Recent molecular genetic data have become available on a recessive inheritance in colorectal cancer (CRC). We wanted to search for evidence for recessive inheritance from a population-based family data set, which is not sensitive to reporting or ascertainment bias. The nationwide Swedish Family-Cancer Database covered 10.3 million individuals whose invasive CRCs of adenocarcinoma histology were followed from 1991 to 2000. Age of the offspring and parental populations was limited to less than 69 years. Standardized incidence ratios (SIRs) were calculated for site-specific CRC in offspring whose parents or siblings were diagnosed with CRC. A total of 6,774 offspring were recorded with CRC, whose risk was 2.13 when a parent was diagnosed with CRC and it was 2.75 when a sibling was affected. The SIRs for right-sided colon cancer were 7.53 among siblings and 3.66 among offspring of affected parents, giving a 1.8-fold excess familial risk among siblings. Colon cancer among the 0- to 68-year-old population accounted for about 25% of all colon cancers. Examination of all cancers in family members of the affected siblings did not reveal large contribution by known syndromes, such as hereditary nonpolyposis colorectal cancer. The most likely explanation to the high risk of right-sided colon cancer among siblings is a recessive inheritance, which would account for 0.75% of all CRCs. Its high prevalence and predilection to right-sided colon suggest that only a small proportion of this familial aggregation could be due to MYH mutations.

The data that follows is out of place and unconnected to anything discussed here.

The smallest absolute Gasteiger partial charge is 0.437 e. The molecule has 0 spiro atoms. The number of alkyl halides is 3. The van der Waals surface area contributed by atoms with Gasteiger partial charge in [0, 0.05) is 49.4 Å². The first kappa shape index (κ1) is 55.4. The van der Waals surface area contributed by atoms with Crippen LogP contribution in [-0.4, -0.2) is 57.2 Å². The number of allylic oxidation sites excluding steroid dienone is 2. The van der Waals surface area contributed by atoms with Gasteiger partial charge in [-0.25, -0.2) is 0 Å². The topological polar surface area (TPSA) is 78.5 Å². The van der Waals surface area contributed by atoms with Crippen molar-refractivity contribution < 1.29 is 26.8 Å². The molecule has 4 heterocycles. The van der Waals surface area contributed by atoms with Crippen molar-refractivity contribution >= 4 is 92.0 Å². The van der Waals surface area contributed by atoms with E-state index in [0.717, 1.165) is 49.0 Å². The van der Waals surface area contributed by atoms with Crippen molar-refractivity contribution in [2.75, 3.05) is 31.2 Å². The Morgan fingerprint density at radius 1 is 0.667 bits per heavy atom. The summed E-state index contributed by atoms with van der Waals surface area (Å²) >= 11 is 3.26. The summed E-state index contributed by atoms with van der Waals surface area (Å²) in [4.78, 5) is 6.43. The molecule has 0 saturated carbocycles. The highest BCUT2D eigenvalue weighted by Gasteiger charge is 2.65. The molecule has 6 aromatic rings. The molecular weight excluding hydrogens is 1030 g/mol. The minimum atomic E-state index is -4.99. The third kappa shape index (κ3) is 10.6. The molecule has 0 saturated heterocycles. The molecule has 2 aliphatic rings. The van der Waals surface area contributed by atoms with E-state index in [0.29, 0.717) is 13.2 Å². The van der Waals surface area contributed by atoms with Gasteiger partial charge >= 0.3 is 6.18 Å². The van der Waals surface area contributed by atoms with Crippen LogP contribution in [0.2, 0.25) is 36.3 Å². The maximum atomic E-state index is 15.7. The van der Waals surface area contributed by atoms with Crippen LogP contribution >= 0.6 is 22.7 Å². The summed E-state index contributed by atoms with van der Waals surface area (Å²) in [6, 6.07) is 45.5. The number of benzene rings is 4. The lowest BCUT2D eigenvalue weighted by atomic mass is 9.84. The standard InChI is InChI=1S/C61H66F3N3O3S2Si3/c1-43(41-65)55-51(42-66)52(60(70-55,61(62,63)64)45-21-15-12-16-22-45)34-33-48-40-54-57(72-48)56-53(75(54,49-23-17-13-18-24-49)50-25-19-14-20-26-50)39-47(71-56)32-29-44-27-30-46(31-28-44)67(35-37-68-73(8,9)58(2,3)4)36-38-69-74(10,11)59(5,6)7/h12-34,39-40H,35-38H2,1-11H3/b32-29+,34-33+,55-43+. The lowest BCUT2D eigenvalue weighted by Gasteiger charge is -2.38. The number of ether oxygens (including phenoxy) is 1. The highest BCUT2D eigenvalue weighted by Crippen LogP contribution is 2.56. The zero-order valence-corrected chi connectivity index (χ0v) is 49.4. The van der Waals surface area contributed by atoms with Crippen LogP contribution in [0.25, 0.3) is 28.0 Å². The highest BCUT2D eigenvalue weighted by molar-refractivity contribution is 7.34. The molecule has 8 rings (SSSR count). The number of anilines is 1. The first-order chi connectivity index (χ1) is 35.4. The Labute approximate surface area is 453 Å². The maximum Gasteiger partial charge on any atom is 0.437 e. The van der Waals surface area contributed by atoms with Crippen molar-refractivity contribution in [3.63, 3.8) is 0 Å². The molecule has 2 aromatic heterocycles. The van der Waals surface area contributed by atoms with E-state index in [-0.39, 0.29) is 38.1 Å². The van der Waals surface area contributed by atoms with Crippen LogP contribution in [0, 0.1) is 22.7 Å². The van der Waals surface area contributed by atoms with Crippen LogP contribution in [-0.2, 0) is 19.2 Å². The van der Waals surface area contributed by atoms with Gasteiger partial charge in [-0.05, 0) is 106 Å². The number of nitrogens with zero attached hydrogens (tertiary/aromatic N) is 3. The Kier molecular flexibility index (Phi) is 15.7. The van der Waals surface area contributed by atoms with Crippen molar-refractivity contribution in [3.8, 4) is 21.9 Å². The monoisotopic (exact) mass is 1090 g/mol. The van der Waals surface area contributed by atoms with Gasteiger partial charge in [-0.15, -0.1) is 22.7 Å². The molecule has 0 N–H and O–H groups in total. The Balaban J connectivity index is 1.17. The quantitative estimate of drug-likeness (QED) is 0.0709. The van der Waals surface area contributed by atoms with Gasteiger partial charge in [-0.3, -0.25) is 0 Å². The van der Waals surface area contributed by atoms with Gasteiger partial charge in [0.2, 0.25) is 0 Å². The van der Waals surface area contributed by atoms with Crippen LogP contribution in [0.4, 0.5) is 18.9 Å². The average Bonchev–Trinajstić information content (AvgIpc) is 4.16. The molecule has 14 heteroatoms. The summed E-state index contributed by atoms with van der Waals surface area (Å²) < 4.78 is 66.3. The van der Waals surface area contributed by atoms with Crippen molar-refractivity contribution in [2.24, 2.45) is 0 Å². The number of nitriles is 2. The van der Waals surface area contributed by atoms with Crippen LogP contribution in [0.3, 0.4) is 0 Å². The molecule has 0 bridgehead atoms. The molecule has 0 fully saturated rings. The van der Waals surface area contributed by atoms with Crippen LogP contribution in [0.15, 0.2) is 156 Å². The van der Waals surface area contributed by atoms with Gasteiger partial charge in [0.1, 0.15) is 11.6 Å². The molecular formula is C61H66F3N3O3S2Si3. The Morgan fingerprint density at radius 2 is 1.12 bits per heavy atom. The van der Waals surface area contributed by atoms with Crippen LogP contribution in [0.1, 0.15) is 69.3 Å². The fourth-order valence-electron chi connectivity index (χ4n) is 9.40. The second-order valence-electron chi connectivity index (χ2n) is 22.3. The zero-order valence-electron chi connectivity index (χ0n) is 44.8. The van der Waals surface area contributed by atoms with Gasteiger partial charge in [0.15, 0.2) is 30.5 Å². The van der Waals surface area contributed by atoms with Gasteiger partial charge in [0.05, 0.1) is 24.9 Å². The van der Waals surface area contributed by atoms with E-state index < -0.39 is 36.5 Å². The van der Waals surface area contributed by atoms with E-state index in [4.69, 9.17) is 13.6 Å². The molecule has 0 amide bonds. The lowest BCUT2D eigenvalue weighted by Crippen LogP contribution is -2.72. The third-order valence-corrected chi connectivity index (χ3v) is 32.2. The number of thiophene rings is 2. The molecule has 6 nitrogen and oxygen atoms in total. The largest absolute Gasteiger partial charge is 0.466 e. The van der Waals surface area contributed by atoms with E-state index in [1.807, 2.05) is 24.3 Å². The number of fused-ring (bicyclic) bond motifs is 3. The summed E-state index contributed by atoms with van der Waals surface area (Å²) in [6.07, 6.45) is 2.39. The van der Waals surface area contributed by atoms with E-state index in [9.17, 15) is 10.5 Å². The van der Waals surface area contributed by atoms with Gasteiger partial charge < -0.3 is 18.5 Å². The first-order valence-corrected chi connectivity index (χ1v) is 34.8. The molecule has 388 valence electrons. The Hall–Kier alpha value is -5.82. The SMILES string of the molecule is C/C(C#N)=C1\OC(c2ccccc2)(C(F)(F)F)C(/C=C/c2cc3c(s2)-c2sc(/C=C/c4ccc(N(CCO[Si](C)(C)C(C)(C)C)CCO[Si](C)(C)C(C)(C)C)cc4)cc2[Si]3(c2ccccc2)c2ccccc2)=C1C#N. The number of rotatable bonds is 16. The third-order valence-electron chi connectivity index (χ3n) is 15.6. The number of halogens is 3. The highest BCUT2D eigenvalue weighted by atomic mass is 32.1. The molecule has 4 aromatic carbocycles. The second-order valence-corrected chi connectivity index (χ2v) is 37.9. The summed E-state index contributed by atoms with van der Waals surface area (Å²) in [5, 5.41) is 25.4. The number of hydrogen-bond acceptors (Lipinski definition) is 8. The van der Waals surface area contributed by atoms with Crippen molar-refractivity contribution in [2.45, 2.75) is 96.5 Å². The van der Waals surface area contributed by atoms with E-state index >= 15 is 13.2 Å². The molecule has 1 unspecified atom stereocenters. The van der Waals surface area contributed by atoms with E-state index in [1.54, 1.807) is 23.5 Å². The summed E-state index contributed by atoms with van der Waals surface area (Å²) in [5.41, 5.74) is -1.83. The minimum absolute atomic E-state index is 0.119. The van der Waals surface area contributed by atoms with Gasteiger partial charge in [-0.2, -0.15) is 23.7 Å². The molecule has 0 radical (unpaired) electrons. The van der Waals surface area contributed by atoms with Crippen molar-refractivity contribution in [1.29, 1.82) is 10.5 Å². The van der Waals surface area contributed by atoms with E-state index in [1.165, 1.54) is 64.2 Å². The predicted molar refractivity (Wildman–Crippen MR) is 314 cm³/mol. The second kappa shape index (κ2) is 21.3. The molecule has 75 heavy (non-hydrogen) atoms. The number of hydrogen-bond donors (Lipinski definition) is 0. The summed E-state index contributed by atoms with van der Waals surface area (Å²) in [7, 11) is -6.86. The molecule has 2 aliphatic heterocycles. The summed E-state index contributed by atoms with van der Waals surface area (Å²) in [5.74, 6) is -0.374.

(c) 2005 Wiley-Liss, Inc.